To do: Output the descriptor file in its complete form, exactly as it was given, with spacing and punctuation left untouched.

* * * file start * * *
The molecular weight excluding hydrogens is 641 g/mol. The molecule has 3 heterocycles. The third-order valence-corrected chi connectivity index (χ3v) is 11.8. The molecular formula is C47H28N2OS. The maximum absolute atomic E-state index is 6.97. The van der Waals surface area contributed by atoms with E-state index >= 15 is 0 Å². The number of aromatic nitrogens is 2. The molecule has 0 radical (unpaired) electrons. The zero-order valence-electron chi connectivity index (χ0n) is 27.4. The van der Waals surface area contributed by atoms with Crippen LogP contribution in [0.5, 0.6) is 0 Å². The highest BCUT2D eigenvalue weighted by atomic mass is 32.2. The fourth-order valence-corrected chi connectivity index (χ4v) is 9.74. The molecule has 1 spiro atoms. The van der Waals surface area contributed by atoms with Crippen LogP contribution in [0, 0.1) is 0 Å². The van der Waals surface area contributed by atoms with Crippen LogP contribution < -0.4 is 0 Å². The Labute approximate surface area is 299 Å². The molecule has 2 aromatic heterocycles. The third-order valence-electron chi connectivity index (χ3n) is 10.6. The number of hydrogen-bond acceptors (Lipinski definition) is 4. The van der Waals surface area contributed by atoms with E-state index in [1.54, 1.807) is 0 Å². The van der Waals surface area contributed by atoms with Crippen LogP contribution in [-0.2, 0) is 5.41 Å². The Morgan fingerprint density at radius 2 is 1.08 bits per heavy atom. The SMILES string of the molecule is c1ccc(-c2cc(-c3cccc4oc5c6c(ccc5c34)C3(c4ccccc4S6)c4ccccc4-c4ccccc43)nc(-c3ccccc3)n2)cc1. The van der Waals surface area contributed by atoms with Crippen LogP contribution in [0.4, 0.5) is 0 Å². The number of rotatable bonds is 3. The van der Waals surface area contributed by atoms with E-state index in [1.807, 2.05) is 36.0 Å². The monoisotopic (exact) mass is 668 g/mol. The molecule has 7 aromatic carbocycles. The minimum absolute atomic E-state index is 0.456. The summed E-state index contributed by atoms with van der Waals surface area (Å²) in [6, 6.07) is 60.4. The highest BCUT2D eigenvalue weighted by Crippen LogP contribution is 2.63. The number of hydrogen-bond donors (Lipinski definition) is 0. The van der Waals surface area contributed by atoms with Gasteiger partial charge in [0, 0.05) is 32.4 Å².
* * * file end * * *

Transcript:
The molecular weight excluding hydrogens is 641 g/mol. The molecule has 3 heterocycles. The third-order valence-corrected chi connectivity index (χ3v) is 11.8. The molecular formula is C47H28N2OS. The maximum absolute atomic E-state index is 6.97. The van der Waals surface area contributed by atoms with E-state index >= 15 is 0 Å². The number of aromatic nitrogens is 2. The molecule has 0 radical (unpaired) electrons. The zero-order valence-electron chi connectivity index (χ0n) is 27.4. The van der Waals surface area contributed by atoms with Crippen LogP contribution in [0.5, 0.6) is 0 Å². The highest BCUT2D eigenvalue weighted by atomic mass is 32.2. The fourth-order valence-corrected chi connectivity index (χ4v) is 9.74. The molecule has 1 spiro atoms. The van der Waals surface area contributed by atoms with Crippen LogP contribution in [0, 0.1) is 0 Å². The van der Waals surface area contributed by atoms with Crippen LogP contribution < -0.4 is 0 Å². The Labute approximate surface area is 299 Å². The molecule has 2 aromatic heterocycles. The third-order valence-electron chi connectivity index (χ3n) is 10.6. The number of hydrogen-bond acceptors (Lipinski definition) is 4. The van der Waals surface area contributed by atoms with E-state index in [1.54, 1.807) is 0 Å². The van der Waals surface area contributed by atoms with Crippen LogP contribution in [-0.2, 0) is 5.41 Å². The Morgan fingerprint density at radius 2 is 1.08 bits per heavy atom. The SMILES string of the molecule is c1ccc(-c2cc(-c3cccc4oc5c6c(ccc5c34)C3(c4ccccc4S6)c4ccccc4-c4ccccc43)nc(-c3ccccc3)n2)cc1. The van der Waals surface area contributed by atoms with Crippen LogP contribution in [0.4, 0.5) is 0 Å². The number of rotatable bonds is 3. The van der Waals surface area contributed by atoms with E-state index in [1.807, 2.05) is 36.0 Å². The monoisotopic (exact) mass is 668 g/mol. The molecule has 7 aromatic carbocycles. The minimum absolute atomic E-state index is 0.456. The summed E-state index contributed by atoms with van der Waals surface area (Å²) in [6, 6.07) is 60.4. The highest BCUT2D eigenvalue weighted by Crippen LogP contribution is 2.63. The number of hydrogen-bond donors (Lipinski definition) is 0. The van der Waals surface area contributed by atoms with Gasteiger partial charge in [0, 0.05) is 32.4 Å².